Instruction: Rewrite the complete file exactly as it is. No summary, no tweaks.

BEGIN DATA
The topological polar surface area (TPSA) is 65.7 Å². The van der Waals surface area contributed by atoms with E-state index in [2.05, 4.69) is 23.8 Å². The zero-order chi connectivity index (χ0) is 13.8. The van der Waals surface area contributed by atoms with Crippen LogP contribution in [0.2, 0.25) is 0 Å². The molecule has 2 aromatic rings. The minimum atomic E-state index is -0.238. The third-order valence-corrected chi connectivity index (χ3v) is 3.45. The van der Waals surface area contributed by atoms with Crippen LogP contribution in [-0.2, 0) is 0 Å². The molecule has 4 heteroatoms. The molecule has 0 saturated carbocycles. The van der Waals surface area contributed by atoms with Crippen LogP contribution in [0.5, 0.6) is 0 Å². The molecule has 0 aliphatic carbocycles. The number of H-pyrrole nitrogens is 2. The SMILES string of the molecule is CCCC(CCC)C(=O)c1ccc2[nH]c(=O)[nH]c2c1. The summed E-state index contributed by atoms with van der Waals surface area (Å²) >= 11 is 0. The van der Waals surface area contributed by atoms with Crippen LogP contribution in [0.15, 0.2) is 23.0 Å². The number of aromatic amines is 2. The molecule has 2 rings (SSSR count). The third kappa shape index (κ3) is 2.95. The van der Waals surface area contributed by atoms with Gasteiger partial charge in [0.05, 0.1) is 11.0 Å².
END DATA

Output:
The topological polar surface area (TPSA) is 65.7 Å². The van der Waals surface area contributed by atoms with E-state index in [2.05, 4.69) is 23.8 Å². The zero-order chi connectivity index (χ0) is 13.8. The van der Waals surface area contributed by atoms with Crippen LogP contribution in [0.2, 0.25) is 0 Å². The molecule has 2 aromatic rings. The minimum atomic E-state index is -0.238. The third-order valence-corrected chi connectivity index (χ3v) is 3.45. The van der Waals surface area contributed by atoms with Crippen LogP contribution in [-0.2, 0) is 0 Å². The molecule has 4 heteroatoms. The molecule has 0 saturated carbocycles. The van der Waals surface area contributed by atoms with Crippen LogP contribution in [0.5, 0.6) is 0 Å². The molecule has 0 aliphatic carbocycles. The number of H-pyrrole nitrogens is 2. The SMILES string of the molecule is CCCC(CCC)C(=O)c1ccc2[nH]c(=O)[nH]c2c1. The summed E-state index contributed by atoms with van der Waals surface area (Å²) >= 11 is 0. The van der Waals surface area contributed by atoms with Crippen LogP contribution in [0.15, 0.2) is 23.0 Å². The number of aromatic amines is 2. The molecule has 2 rings (SSSR count). The third kappa shape index (κ3) is 2.95. The van der Waals surface area contributed by atoms with Gasteiger partial charge in [0.05, 0.1) is 11.0 Å².